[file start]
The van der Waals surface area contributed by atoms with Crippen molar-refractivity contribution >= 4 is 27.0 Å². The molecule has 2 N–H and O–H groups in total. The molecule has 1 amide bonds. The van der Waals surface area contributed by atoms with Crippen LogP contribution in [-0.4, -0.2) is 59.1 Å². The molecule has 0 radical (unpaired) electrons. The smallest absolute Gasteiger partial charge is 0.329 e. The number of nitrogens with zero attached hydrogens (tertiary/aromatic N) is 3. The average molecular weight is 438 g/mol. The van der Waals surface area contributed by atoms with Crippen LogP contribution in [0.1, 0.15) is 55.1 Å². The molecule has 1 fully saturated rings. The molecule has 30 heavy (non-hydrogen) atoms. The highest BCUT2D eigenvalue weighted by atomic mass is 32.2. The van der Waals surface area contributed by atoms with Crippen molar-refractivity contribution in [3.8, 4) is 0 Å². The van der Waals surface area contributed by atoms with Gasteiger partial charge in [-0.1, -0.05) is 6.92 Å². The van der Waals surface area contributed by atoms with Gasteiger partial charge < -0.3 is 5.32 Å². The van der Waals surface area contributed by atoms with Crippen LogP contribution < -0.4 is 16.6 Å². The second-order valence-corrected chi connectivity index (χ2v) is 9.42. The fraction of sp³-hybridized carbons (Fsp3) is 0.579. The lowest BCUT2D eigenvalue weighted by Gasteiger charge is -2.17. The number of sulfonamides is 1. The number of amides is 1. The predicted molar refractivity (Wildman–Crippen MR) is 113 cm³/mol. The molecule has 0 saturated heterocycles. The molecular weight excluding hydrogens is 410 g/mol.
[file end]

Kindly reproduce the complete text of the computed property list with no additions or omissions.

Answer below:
The van der Waals surface area contributed by atoms with Crippen molar-refractivity contribution >= 4 is 27.0 Å². The molecule has 2 N–H and O–H groups in total. The molecule has 1 amide bonds. The van der Waals surface area contributed by atoms with Crippen LogP contribution in [-0.4, -0.2) is 59.1 Å². The molecule has 0 radical (unpaired) electrons. The smallest absolute Gasteiger partial charge is 0.329 e. The number of nitrogens with zero attached hydrogens (tertiary/aromatic N) is 3. The average molecular weight is 438 g/mol. The van der Waals surface area contributed by atoms with Crippen LogP contribution in [0.1, 0.15) is 55.1 Å². The molecule has 1 fully saturated rings. The molecule has 30 heavy (non-hydrogen) atoms. The highest BCUT2D eigenvalue weighted by atomic mass is 32.2. The van der Waals surface area contributed by atoms with Crippen molar-refractivity contribution in [3.8, 4) is 0 Å². The van der Waals surface area contributed by atoms with Gasteiger partial charge in [-0.1, -0.05) is 6.92 Å². The van der Waals surface area contributed by atoms with Gasteiger partial charge < -0.3 is 5.32 Å². The van der Waals surface area contributed by atoms with Crippen LogP contribution < -0.4 is 16.6 Å². The second-order valence-corrected chi connectivity index (χ2v) is 9.42. The fraction of sp³-hybridized carbons (Fsp3) is 0.579. The lowest BCUT2D eigenvalue weighted by Gasteiger charge is -2.17. The number of sulfonamides is 1. The number of amides is 1. The predicted molar refractivity (Wildman–Crippen MR) is 113 cm³/mol. The molecule has 0 saturated heterocycles. The molecular weight excluding hydrogens is 410 g/mol.